Dozens of people who use a homeless shelter near U.S. Bank Stadium will be moved to a new, temporary facility during Super Bowl week because of security concerns.

In a deal struck with churches and social service agencies, up to 60 people who normally would spend the night at First Covenant Church in downtown Minneapolis will be relocated six blocks away to a makeshift shelter at St. Olaf Catholic Church. The transition will occur the Thursday before the 2018 game and last through Super Bowl Sunday.

A spokeswoman for the Super Bowl Host Committee said the relocation is necessary because the current shelter at First Covenant, at 810 S. 7th St., is inside the “secure perimeter,” an area surrounding U.S. Bank Stadium where people will be subject to airport-style security and intense surveillance.

Patrick Kennedy, pastor of St. Olaf, said the church already provides services for individuals and families who lack permanent housing. The church has a kitchen, bathrooms and a reception hall that can accommodate up to 250 people, he said. Each month, volunteers with the church’s Samaritan Ministry program provide free food, clothing and transportation to hundreds of people experiencing homelessness and poverty.

The cost of the transition to St. Olaf will be borne by the Super Bowl Host Committee.

“This was an opportunity to be thoughtful and humane,” said Michael Griffin, coordinator of social ministry at St. Olaf. “Instead of just closing a shelter and forgetting about it, this was seen as an opportunity to say, how can we make this work?”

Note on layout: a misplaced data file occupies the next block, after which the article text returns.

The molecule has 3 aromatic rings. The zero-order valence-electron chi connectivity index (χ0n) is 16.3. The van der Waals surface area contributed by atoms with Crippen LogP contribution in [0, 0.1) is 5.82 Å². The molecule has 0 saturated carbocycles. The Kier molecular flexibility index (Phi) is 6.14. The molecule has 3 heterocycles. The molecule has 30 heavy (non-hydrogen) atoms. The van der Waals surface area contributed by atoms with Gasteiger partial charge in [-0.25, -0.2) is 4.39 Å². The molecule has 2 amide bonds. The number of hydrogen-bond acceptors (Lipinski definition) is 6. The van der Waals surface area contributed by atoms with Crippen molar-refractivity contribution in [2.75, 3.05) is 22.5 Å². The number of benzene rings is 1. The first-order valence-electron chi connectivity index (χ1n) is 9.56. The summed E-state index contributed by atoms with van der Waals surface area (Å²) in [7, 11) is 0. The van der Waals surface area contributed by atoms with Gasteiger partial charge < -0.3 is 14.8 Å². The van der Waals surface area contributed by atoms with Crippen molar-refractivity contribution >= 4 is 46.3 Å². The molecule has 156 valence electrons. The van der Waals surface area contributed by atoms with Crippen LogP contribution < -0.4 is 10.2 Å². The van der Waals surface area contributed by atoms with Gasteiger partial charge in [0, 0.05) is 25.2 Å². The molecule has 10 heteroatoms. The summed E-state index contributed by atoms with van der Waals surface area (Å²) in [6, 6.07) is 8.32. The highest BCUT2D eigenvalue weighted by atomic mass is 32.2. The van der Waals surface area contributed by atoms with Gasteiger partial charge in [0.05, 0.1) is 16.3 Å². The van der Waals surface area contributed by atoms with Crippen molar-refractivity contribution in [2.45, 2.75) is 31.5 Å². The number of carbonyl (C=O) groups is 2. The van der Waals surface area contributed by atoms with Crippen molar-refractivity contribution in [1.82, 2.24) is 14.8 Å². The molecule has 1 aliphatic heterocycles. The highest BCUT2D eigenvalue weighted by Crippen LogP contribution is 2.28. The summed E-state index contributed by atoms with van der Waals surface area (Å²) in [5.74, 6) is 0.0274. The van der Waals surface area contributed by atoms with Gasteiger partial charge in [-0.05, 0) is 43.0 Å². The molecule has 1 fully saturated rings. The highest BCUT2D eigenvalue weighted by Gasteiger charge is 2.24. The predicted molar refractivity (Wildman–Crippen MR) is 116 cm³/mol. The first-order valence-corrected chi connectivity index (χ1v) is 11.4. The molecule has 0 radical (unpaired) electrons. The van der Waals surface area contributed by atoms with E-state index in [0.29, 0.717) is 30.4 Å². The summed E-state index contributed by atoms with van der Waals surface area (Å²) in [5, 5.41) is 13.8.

The decision to establish a temporary shelter was made by clergy at First Covenant and followed months of discussion with local nonprofits, homeless outreach agencies and local law enforcement officials.

The shelter at First Covenant is operated by St. Stephen’s Human Services and is the only homeless shelter downtown that is within the secure perimeter, officials said.

Downtown church leaders and social service agencies said they continue to work closely with Super Bowl organizers to find ways to minimize disruptions for people experiencing homelessness.

They said they want to avoid the sort of large-scale relocations that have occurred in other cities ahead of large downtown sporting events.

“We want to make absolutely sure that people continue to get the services they need, and that this is not a traumatic event for homeless people,” said Gail Dorfman, executive director at St. Stephen’s.

Stephen Horsfield, executive director of Simpson Housing Services, said his initial reaction was an emotional one. But after conversations with people at First Covenant, he learned that the homeless advocates there had raised the issue themselves two years ago with the Super Bowl Host Committee.

The committee, he said, has been responsive to concerns and is working with homeless advocates to raise awareness of the issue of homelessness. There has been no attempt to “hide” the issue or sweep it under the rug, he said.

Horsfield also realized how “radically different the landscape is going to be” around First Covenant during the Super Bowl. The security measures people would have to go through to stay at the church shelter would be far worse, he said, than relocating them to St. Olaf.

St. Olaf was the preferred choice for relocating the shelter because people who use the shelter are already familiar with the church.

“St. Olaf ... is a low impact move in terms of impact on the guests,” he said. “So that is really the approach we’ve been taking.”


Staff writer Pat Pheifer contributed to this report.

Twitter: @chrisserres